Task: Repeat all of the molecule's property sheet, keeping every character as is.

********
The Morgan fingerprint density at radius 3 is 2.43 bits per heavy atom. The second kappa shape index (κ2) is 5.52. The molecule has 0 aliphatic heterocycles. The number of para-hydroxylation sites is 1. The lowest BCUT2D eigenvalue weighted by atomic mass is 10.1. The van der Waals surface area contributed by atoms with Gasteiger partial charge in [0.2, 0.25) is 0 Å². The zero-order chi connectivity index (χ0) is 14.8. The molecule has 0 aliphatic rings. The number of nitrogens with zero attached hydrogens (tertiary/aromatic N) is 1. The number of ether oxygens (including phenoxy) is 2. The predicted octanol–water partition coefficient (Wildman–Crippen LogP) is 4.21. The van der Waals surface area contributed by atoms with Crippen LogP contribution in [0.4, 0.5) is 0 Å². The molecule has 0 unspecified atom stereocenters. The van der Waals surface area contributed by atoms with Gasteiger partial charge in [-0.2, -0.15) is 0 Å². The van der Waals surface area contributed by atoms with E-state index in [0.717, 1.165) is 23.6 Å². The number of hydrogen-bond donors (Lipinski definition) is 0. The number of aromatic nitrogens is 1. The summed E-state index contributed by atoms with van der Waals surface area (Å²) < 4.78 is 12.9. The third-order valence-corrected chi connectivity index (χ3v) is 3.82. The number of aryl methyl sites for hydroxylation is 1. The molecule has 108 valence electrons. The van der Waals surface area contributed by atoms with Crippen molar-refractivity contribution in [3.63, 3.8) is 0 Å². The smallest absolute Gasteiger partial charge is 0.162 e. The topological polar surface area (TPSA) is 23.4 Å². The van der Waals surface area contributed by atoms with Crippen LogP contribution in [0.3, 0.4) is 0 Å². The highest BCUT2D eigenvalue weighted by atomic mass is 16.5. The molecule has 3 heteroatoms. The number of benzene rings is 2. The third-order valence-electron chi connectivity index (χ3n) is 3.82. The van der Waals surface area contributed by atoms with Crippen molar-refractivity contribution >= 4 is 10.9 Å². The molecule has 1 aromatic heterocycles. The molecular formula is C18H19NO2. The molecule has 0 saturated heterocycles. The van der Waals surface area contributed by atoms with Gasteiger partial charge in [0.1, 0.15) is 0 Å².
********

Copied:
The Morgan fingerprint density at radius 3 is 2.43 bits per heavy atom. The second kappa shape index (κ2) is 5.52. The molecule has 0 aliphatic heterocycles. The number of para-hydroxylation sites is 1. The lowest BCUT2D eigenvalue weighted by atomic mass is 10.1. The van der Waals surface area contributed by atoms with Gasteiger partial charge in [0.2, 0.25) is 0 Å². The zero-order chi connectivity index (χ0) is 14.8. The molecule has 0 aliphatic rings. The number of nitrogens with zero attached hydrogens (tertiary/aromatic N) is 1. The number of ether oxygens (including phenoxy) is 2. The predicted octanol–water partition coefficient (Wildman–Crippen LogP) is 4.21. The van der Waals surface area contributed by atoms with Crippen LogP contribution in [0.4, 0.5) is 0 Å². The molecule has 0 unspecified atom stereocenters. The van der Waals surface area contributed by atoms with Gasteiger partial charge in [-0.2, -0.15) is 0 Å². The van der Waals surface area contributed by atoms with E-state index in [0.717, 1.165) is 23.6 Å². The number of hydrogen-bond donors (Lipinski definition) is 0. The number of aromatic nitrogens is 1. The summed E-state index contributed by atoms with van der Waals surface area (Å²) < 4.78 is 12.9. The third-order valence-corrected chi connectivity index (χ3v) is 3.82. The number of aryl methyl sites for hydroxylation is 1. The molecule has 108 valence electrons. The van der Waals surface area contributed by atoms with Crippen molar-refractivity contribution in [3.63, 3.8) is 0 Å². The smallest absolute Gasteiger partial charge is 0.162 e. The topological polar surface area (TPSA) is 23.4 Å². The van der Waals surface area contributed by atoms with Crippen LogP contribution in [0.3, 0.4) is 0 Å². The highest BCUT2D eigenvalue weighted by atomic mass is 16.5. The molecule has 3 heteroatoms. The number of benzene rings is 2. The third-order valence-electron chi connectivity index (χ3n) is 3.82. The van der Waals surface area contributed by atoms with Crippen molar-refractivity contribution >= 4 is 10.9 Å². The molecule has 1 aromatic heterocycles. The molecular formula is C18H19NO2. The molecule has 0 saturated heterocycles. The van der Waals surface area contributed by atoms with Gasteiger partial charge in [0.1, 0.15) is 0 Å².